This series includes technical reports prepared by faculty, students and staff who are associated with the John A. Blume Earthquake Engineering Center at Stanford University. While the primary focus of Blume Center is earthquake engineering, many of the reports in this series encompass broader topics in structural engineering and materials, computational mechanics, geomechanics, structural health monitoring, and engineering life-cycle risk assessment. Each report includes acknowledgments of the specific sponsors for the report and underlying research. In addition to providing research support, the Blume Center provides administrative support for maintaining and disseminating the technical reports. For more information about the Blume Center and its activities, see https://blume.stanford.edu.
A building is a complex assemblage of both 'structural' and 'non-structural' components. While many non-structural elements - including architectural walls - are connected directly to the structural system, their effects are largely ignored in conventional analyses. Engineers have a qualitative understanding of how non-structural components alter building response, but little research has been conducted to quantify their impact. Non-structural components potentially contribute to overall building stiffness, strength, and damping.
The objective of the research presented herein is to assess the amount by which architectural walls alter building characteristics and response to ambient and seismic excitations. Specifically, the amount by which architectural walls alter building period, stiffness, displacements, drifts, amount of energy dissipated and base shear demands is quantified. Interior steel stud walls with gypsum wallboard facing panel are the focus of the present research since they are common in industrial and commercial facilities, and experimental data describing their behavior is available.
Two analytical model are developed as part of the current research to represent architectural walls. The first model, designated the 'super-element model', consists of three separate finite elements to represent the studs, joints and facing panels of the wall assemblages explicitly, and is meant to be used to further study the behavior of architectural walls. The second model, which is designated the 'DRAIN-2DX model', is based on a quadrilateral, plane-stress element with nonlinear load-deformation characteristics, and is incorporated directly into DRAIN-2DX, a dynamic, nonlinear finite element analysis program [Prakash et al., 1993]. The purpose of the DRAIN2DX model is to study the effects of architectural walls on building response.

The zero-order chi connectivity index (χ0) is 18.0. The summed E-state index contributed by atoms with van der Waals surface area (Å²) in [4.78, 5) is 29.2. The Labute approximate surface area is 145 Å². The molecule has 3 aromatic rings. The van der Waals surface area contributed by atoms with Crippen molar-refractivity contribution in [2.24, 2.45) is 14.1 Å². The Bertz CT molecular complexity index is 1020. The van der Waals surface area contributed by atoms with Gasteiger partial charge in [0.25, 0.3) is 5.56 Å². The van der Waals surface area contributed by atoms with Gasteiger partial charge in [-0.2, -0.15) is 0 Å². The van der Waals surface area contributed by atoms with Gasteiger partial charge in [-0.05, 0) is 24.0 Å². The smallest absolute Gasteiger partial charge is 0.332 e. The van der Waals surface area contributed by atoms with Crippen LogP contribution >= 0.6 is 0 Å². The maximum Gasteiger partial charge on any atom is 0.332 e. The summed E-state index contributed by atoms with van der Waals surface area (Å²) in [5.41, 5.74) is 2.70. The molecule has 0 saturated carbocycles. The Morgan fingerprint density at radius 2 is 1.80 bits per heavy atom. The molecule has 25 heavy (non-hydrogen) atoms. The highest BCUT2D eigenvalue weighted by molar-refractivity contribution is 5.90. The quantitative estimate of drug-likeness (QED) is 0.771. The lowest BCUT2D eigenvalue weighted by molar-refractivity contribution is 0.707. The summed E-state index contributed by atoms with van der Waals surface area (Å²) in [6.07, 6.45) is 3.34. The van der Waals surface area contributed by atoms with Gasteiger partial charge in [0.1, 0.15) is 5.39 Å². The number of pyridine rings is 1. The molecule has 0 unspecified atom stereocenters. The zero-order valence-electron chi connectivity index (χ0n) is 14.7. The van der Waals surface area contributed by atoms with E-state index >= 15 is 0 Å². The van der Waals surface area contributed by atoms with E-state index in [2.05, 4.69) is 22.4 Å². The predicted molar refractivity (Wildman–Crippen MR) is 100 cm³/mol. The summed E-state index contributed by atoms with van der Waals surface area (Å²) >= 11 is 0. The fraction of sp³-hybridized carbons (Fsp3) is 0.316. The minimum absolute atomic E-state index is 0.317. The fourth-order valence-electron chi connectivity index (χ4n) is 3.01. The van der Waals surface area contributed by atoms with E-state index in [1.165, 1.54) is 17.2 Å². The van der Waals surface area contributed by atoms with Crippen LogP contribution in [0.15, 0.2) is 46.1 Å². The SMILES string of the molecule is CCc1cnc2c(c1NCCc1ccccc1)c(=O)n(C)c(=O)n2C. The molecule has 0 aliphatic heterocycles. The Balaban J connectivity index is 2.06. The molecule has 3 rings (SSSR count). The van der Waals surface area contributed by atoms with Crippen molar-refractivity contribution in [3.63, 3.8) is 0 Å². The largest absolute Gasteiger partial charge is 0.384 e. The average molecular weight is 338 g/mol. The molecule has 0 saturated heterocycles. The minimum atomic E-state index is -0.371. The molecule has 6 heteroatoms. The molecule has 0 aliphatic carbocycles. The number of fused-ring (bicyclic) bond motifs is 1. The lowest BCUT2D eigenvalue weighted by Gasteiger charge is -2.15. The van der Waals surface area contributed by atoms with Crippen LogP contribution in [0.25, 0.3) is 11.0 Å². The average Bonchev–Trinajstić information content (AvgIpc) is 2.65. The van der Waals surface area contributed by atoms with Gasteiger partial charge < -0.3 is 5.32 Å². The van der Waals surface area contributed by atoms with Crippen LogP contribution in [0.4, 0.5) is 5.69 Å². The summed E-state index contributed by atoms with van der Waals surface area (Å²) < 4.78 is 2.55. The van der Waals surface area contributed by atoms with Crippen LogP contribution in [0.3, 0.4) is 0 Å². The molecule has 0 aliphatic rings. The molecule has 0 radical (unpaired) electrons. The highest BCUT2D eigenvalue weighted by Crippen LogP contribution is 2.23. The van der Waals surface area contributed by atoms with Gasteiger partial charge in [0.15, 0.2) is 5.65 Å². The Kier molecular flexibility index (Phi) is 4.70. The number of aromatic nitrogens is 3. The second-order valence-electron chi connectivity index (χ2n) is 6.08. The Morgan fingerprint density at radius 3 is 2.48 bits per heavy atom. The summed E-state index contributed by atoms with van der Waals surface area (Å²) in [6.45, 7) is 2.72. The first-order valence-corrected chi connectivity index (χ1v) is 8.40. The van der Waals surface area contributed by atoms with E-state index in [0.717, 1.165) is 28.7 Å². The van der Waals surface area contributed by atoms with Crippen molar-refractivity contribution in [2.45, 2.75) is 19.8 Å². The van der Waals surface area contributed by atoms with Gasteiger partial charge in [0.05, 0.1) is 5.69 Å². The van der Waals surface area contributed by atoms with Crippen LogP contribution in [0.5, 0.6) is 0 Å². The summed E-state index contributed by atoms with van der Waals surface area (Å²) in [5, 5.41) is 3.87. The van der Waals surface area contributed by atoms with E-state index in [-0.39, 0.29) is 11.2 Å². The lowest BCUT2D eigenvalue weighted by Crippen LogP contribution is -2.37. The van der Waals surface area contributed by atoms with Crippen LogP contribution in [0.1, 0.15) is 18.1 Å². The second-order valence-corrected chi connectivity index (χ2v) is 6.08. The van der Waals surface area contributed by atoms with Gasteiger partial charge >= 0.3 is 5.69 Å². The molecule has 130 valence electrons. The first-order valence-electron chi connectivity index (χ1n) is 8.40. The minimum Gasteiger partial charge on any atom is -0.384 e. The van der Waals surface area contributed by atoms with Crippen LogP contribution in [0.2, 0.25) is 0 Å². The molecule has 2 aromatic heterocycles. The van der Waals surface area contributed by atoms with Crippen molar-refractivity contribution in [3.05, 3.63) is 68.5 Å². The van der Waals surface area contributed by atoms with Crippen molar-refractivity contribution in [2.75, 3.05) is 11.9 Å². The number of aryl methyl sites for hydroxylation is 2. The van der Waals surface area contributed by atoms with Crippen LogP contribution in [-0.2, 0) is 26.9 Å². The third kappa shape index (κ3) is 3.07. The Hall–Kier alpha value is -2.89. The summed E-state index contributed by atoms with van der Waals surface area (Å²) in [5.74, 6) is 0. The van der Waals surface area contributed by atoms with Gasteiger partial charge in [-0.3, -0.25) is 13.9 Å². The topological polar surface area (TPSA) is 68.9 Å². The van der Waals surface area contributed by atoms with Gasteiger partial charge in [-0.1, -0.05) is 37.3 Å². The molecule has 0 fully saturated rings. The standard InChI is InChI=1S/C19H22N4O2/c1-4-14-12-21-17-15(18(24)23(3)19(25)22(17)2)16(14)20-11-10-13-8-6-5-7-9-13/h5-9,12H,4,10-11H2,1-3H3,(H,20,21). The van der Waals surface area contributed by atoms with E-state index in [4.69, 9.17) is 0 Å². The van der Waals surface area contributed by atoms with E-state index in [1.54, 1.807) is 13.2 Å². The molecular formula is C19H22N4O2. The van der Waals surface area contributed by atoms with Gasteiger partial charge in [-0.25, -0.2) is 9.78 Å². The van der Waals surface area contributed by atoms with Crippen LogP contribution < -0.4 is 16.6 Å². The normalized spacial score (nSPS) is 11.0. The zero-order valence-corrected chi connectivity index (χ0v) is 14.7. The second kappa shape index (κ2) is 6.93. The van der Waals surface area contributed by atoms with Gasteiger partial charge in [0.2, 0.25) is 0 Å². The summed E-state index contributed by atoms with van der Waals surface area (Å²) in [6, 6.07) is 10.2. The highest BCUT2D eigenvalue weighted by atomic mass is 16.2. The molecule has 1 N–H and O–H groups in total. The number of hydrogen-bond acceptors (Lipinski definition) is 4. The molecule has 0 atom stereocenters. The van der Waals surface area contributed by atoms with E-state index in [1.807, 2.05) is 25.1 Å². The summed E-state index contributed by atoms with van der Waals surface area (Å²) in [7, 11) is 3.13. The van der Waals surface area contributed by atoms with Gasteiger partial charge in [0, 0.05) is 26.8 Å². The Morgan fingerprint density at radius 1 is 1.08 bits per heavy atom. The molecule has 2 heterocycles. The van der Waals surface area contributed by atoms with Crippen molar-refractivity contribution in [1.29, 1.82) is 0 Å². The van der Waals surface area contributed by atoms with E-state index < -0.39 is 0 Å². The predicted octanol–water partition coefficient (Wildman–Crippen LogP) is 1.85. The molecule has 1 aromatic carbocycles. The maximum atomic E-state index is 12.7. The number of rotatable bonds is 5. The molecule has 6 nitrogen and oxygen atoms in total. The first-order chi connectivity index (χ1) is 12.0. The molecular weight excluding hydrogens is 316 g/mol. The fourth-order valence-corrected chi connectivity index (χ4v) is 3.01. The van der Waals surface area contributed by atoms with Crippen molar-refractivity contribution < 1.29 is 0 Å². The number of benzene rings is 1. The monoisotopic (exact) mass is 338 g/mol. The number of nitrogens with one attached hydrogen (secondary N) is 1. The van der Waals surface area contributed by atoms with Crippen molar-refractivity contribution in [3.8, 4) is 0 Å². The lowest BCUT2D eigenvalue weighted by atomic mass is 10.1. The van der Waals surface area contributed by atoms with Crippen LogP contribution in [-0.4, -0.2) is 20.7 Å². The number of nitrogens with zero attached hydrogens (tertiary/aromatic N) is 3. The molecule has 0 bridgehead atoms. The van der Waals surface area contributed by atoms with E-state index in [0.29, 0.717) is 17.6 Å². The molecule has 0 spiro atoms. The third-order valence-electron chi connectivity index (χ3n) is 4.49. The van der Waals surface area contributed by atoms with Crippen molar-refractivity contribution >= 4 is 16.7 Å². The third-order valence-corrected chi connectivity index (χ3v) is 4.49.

The effects of architectural walls are quantified by conducting a parametric study, which involves performing time-history analyses of a set of six frames both with and without architectural walls. Three different wall configurations and three different distributions of walls are included in the parametric study. A suite of fifteen input ground motion records, scaled to each of five different levels, is used for the analyses.
Architectural walls contribute stiffness to the frames, thus reducing the natural period of the frames by as much as 60%. As a direct result of this increase in stiffness, the frame displacements are reduced by as much as 40%. Although in certain cases inclusion of the walls increases the base shear demands, the effect of the walls on base shear is not, in general, significant since their strength relative to that of the bare frame is low. In addition, inclusion of the walls, in general, increases the amount of energy dissipated.
The effects of architectural walls are greatest under low level seismic or ambient excitations. The results of the research presented herein, thus, are most useful in validating analytical building models and understanding building response to low level excitations. In addition, the results of this research may be used to improve system identification and damage detection techniques. While considering the behavior and effects of architectural walls under low level excitations is important, ignoring their effects during severe earthquakes is, in general, acceptable.
In conjunction with the parametric study, two equivalent linearization techniques are proposed which may be used to account for the effects of the walls without explicitly modeling their nonlinear load-deformation characteristics. Although the response of the equivalent linear systems and those of the frames with the wails included do not match exactly, the peak response of the equivalent linear systems is within 20% of those of the original systems. Equivalent linearization techniques may be particularly useful in system identification and damage detection applications where is it important to develop accurate building models but difficult to consider nonlinear behavior.
Vance, VL and Smith, HA. (1996). Effects of Architectural Walls on Building Response to Ambient and Seismic Excitations. John A. Blume Earthquake Engineering Center Technical Report 117. Stanford Digital Repository. Available at: http://purl.stanford.edu/cy467cg4958
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